We all do.
Maybe you missed a lesson because you were sick. Maybe you were there and it went completely over your head. The class moved on and you never learnt that tidbit of information. Or you changed to a school that had taught that year’s lessons in a different order, so you went over some things twice and never came across quadratic equations at all.
The fact is, in deciding to spend time teaching one topic, another is by necessity left out. There are only so many hours in the day and days in the school year. So when you next worry about gaps in your child’s education, remind yourself that we all have gaps and we’re doing just fine. The important thing is to have a love of learning and the ability to teach ourselves later on in life if we decide there is a particular gap we want to fill.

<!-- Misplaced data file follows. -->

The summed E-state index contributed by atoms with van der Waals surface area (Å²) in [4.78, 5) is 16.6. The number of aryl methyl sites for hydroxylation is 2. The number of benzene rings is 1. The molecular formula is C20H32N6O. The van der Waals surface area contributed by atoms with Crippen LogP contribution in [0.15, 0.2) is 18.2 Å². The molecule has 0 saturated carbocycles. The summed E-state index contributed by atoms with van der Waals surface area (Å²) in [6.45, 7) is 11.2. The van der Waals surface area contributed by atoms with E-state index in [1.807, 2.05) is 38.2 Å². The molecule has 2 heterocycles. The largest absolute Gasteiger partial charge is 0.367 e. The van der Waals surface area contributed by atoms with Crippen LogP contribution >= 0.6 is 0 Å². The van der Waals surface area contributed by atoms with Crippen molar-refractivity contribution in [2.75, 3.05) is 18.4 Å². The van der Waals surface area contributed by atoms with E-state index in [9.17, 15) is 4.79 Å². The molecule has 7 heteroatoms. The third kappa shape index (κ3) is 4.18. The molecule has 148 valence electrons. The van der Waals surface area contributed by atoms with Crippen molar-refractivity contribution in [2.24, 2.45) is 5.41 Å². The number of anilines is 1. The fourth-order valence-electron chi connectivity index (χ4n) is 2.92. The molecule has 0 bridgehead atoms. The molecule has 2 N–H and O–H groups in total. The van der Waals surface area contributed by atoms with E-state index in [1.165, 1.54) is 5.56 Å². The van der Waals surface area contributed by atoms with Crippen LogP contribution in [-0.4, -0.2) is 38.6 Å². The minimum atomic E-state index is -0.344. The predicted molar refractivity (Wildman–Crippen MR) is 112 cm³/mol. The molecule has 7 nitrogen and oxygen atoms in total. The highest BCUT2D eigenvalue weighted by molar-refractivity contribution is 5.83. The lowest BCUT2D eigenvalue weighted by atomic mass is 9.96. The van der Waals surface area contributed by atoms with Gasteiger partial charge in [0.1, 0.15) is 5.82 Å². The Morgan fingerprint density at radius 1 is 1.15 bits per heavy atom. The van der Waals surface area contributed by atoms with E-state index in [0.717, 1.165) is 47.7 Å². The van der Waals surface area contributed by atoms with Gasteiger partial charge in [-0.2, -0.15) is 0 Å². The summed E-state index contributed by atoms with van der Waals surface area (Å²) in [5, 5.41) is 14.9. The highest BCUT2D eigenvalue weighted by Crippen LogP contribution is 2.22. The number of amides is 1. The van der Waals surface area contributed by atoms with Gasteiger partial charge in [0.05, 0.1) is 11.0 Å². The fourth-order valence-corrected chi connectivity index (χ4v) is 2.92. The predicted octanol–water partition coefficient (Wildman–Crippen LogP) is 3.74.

Bottom line- don’t stress about the gaps!
Now that we have that out of the way, we can stop worrying about we aren’t teaching, and focus instead on what we do want to teach this year.
This is where having a guiding philosophy really helps.
For us following a Steiner-Waldorf pedagogy means I know ahead of time roughly what I want to teach each year. The curriculum is mapped out to match up to a child’s development, as per Rudolf Steiner’s indications, rather than their academic level (you can, and should, adjust the degree of difficulty of the work within each block to match the level of your child though). Having this already sorted our for me means I can spend my mental energy on choosing our resources and planning out our days so that we have time to cover all of the fun activities we want to include for the year.